Zurichers do not want to pay 5.9m CHF for a shitter, judging by the results of the referendum on 26 September. The succinct precis (5,9 Mio fur e Schiissi!) by the infamous Swiss People's Party (SVP) halted the Nagelhaus, a public artwork conceived by Thomas Demand and Caruso St John Architects. The project was intended to imitate the 'nailhouse' phenomenon in Chongquing where in protest against rapacious development owners refused to abandon their homes. In Zurich the building would have been wedged under the Escher-Wyss-Platz flyover amid a tangle of tramlines, appearing as if the road had been built around it, and inside there was to be a cafe, a kiosk and indeed the public toilets that the SVP found so overpriced.
Whatever one's opinion of the Demand/Caruso St John project, the campaign against it was dominated by the squabble over costs; there was little or no discussion of its artistic merit. The proposed location, Escher-Wyss-Platz, is at the front line of rapid development north and westwards in the city, forced in that direction by mountains and the lake that hem the other sides. (It was also Friedrich Christian Flick's chosen location for his private museum, though public protest about the source of his family's wealth and his refusal to pay reparations forced him out of Zurich in 2001 and into the arms of Berlin and the Hamburger Bahnhof.)
Despite the referendum, commercial and not-for-profit spaces are influenced by and, in turn, influencing the changing cityscape. Escher-Wyss-Platz and Hardstrasse, which runs through it, once marked the border between urban and industrial Zurich, but urban and art spaces are spreading beyond this limit. A few blocks away on Limmatstrasse, the Lowenbrauareal, the former brewery that until this summer was home to two major contemporary galleries--the Kunsthalle and the Migros Museum--is being redeveloped into luxury apartments and business units (including galleries), so its residents have dispersed. This time the same city authorities which failed to support the Nagelhaus project had more success working behind the scenes, finding a home for several Lowenbrauareal residents in a corporation building 3km away in a quieter suburb, thus sustaining the concentration of cultural venues. The two-year stopgap the city offered, Hubertus Exhibitions, opened with great fanfare on 24 September. Swarms of visitors descended: Galerie Bob van Orsouw was inaugurated with solo shows by new gallery artists Paul Morrison and local cult photographer Walter Pfeiffer; next door Hauser & Wirth showed off a monumental marble bucket, barrel and tiffin by Subodh Gupta.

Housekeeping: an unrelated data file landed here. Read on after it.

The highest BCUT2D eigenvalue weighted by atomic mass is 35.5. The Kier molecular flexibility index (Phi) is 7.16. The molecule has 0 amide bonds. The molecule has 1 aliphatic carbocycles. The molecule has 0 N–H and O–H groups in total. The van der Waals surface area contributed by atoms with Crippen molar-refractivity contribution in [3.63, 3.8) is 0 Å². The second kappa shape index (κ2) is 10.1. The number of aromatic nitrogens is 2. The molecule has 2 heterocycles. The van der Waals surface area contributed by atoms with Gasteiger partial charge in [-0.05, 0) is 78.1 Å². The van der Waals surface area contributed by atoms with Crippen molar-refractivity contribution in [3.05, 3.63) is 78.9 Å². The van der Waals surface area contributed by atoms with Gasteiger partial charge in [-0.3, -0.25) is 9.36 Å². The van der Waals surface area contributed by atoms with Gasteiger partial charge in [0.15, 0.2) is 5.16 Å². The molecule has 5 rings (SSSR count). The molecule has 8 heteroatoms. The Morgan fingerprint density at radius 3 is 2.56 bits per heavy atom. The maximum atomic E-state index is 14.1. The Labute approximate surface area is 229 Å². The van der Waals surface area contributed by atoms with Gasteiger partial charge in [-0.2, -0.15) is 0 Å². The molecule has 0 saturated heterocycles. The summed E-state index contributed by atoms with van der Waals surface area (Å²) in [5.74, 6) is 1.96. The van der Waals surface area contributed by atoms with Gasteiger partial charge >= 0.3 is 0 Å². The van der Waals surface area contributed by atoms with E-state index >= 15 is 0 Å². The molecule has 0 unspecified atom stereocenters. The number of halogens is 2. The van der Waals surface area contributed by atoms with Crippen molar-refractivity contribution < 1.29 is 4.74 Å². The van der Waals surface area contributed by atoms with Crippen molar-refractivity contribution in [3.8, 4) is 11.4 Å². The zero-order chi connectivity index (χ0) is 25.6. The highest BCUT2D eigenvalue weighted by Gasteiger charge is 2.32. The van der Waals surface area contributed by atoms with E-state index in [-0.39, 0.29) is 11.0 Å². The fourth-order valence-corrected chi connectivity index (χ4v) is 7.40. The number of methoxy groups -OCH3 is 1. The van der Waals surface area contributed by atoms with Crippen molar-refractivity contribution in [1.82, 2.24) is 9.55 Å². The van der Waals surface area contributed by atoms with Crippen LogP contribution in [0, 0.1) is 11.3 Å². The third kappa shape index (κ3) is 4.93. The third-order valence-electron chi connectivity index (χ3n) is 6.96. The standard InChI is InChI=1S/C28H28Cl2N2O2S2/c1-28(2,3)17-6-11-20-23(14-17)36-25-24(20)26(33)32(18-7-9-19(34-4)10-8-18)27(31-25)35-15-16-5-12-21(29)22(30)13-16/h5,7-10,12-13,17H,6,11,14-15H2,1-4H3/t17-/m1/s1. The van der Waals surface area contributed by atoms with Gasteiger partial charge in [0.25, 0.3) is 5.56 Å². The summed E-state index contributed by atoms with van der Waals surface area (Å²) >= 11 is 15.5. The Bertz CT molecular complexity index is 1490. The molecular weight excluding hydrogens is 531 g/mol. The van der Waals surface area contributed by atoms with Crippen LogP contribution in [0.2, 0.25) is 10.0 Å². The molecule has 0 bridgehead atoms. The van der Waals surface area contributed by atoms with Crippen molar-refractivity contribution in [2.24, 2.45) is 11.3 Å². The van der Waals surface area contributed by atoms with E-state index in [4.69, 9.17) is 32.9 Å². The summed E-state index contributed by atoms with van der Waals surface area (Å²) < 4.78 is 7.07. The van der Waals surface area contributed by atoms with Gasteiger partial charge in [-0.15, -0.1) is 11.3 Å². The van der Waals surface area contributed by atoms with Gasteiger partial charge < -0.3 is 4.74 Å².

Migros Museum's first exhibition at Hubertus, 'An Idea, a Form, a Being', investigates corporeal gestures, from the political to the poetic. The works on show by contemporary artists, bookended by pieces from the late, great Alina Szapocznikow, are of a lightness and scale that would have been drowned by the museum's last location. On paper, an exhibition that places Teresa Margolles's 37 Bodies, 2007, a long string of thread remainders from autopsies, alongside Martin Soto Climent's Desire, 2009, a cartoonish huddle of glasses cases turned inside out so that the fabric linings stick out like tongues, may sound the height of crassness, but the restraint of the particular works chosen and their installation strikes many simultaneous notes on the register of the bodily, from the cartoonish to the desperate, in a manner that offers new perspectives on each. …